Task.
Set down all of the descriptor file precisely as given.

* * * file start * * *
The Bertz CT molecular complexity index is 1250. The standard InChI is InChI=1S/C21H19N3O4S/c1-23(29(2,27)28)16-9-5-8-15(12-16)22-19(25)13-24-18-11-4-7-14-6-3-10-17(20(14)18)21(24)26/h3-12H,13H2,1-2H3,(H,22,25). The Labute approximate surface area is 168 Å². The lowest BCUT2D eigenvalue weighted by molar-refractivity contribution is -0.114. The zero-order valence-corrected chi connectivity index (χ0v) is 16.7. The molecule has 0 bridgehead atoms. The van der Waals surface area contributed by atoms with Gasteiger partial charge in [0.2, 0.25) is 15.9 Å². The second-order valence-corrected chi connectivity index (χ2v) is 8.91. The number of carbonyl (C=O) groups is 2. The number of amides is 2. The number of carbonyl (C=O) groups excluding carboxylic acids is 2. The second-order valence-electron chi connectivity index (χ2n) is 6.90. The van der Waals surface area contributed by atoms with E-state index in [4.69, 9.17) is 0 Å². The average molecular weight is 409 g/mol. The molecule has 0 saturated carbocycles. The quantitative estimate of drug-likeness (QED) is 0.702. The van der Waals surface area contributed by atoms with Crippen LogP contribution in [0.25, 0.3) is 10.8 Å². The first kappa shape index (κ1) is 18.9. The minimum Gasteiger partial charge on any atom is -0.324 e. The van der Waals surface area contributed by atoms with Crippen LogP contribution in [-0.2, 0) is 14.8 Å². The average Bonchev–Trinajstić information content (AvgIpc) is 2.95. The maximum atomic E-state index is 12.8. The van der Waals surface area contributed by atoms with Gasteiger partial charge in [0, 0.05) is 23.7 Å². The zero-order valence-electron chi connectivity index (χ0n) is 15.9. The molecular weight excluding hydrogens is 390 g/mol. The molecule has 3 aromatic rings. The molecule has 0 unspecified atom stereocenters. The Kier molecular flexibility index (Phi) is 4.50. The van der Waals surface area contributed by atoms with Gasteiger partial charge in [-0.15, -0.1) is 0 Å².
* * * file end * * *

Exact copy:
The Bertz CT molecular complexity index is 1250. The standard InChI is InChI=1S/C21H19N3O4S/c1-23(29(2,27)28)16-9-5-8-15(12-16)22-19(25)13-24-18-11-4-7-14-6-3-10-17(20(14)18)21(24)26/h3-12H,13H2,1-2H3,(H,22,25). The Labute approximate surface area is 168 Å². The lowest BCUT2D eigenvalue weighted by molar-refractivity contribution is -0.114. The zero-order valence-corrected chi connectivity index (χ0v) is 16.7. The molecule has 0 bridgehead atoms. The van der Waals surface area contributed by atoms with Gasteiger partial charge in [0.2, 0.25) is 15.9 Å². The second-order valence-corrected chi connectivity index (χ2v) is 8.91. The number of carbonyl (C=O) groups is 2. The number of amides is 2. The number of carbonyl (C=O) groups excluding carboxylic acids is 2. The second-order valence-electron chi connectivity index (χ2n) is 6.90. The van der Waals surface area contributed by atoms with E-state index in [4.69, 9.17) is 0 Å². The average molecular weight is 409 g/mol. The molecule has 0 saturated carbocycles. The quantitative estimate of drug-likeness (QED) is 0.702. The van der Waals surface area contributed by atoms with Crippen LogP contribution in [0.25, 0.3) is 10.8 Å². The first kappa shape index (κ1) is 18.9. The minimum Gasteiger partial charge on any atom is -0.324 e. The van der Waals surface area contributed by atoms with Crippen LogP contribution in [-0.2, 0) is 14.8 Å². The average Bonchev–Trinajstić information content (AvgIpc) is 2.95. The maximum atomic E-state index is 12.8. The van der Waals surface area contributed by atoms with Gasteiger partial charge in [0, 0.05) is 23.7 Å². The zero-order valence-electron chi connectivity index (χ0n) is 15.9. The molecular weight excluding hydrogens is 390 g/mol. The molecule has 3 aromatic rings. The molecule has 0 unspecified atom stereocenters. The Kier molecular flexibility index (Phi) is 4.50. The van der Waals surface area contributed by atoms with Gasteiger partial charge in [-0.15, -0.1) is 0 Å².